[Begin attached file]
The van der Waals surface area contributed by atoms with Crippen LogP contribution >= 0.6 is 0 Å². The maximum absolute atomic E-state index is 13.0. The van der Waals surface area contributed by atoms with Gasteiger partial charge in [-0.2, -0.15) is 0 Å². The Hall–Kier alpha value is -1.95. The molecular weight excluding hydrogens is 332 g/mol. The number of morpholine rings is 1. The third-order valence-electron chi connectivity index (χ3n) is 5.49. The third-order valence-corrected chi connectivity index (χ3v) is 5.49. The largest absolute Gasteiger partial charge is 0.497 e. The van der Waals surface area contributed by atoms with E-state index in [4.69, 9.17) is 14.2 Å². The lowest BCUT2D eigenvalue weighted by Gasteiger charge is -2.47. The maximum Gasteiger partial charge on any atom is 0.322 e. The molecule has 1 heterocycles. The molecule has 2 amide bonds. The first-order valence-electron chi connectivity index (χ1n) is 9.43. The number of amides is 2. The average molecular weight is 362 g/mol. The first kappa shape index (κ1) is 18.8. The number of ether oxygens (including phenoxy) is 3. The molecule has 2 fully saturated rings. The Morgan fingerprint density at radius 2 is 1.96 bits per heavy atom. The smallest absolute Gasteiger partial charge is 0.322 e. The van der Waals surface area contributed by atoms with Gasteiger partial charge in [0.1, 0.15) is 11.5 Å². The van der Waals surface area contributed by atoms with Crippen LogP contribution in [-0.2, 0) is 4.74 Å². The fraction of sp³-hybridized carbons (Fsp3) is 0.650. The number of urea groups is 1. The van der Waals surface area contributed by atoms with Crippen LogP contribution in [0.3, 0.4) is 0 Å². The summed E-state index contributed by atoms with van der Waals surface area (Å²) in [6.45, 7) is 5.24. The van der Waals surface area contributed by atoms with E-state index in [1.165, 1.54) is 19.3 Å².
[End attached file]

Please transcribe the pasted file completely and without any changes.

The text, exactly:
The van der Waals surface area contributed by atoms with Crippen LogP contribution >= 0.6 is 0 Å². The maximum absolute atomic E-state index is 13.0. The van der Waals surface area contributed by atoms with Gasteiger partial charge in [-0.2, -0.15) is 0 Å². The Hall–Kier alpha value is -1.95. The molecular weight excluding hydrogens is 332 g/mol. The number of morpholine rings is 1. The third-order valence-electron chi connectivity index (χ3n) is 5.49. The third-order valence-corrected chi connectivity index (χ3v) is 5.49. The largest absolute Gasteiger partial charge is 0.497 e. The van der Waals surface area contributed by atoms with E-state index in [4.69, 9.17) is 14.2 Å². The lowest BCUT2D eigenvalue weighted by Gasteiger charge is -2.47. The maximum Gasteiger partial charge on any atom is 0.322 e. The molecule has 1 heterocycles. The molecule has 2 amide bonds. The first-order valence-electron chi connectivity index (χ1n) is 9.43. The number of amides is 2. The average molecular weight is 362 g/mol. The first kappa shape index (κ1) is 18.8. The number of ether oxygens (including phenoxy) is 3. The molecule has 2 fully saturated rings. The Morgan fingerprint density at radius 2 is 1.96 bits per heavy atom. The smallest absolute Gasteiger partial charge is 0.322 e. The van der Waals surface area contributed by atoms with Gasteiger partial charge in [0.1, 0.15) is 11.5 Å². The van der Waals surface area contributed by atoms with Crippen LogP contribution in [-0.2, 0) is 4.74 Å². The fraction of sp³-hybridized carbons (Fsp3) is 0.650. The number of urea groups is 1. The van der Waals surface area contributed by atoms with Crippen LogP contribution in [0.3, 0.4) is 0 Å². The summed E-state index contributed by atoms with van der Waals surface area (Å²) in [6.45, 7) is 5.24. The van der Waals surface area contributed by atoms with E-state index in [1.165, 1.54) is 19.3 Å².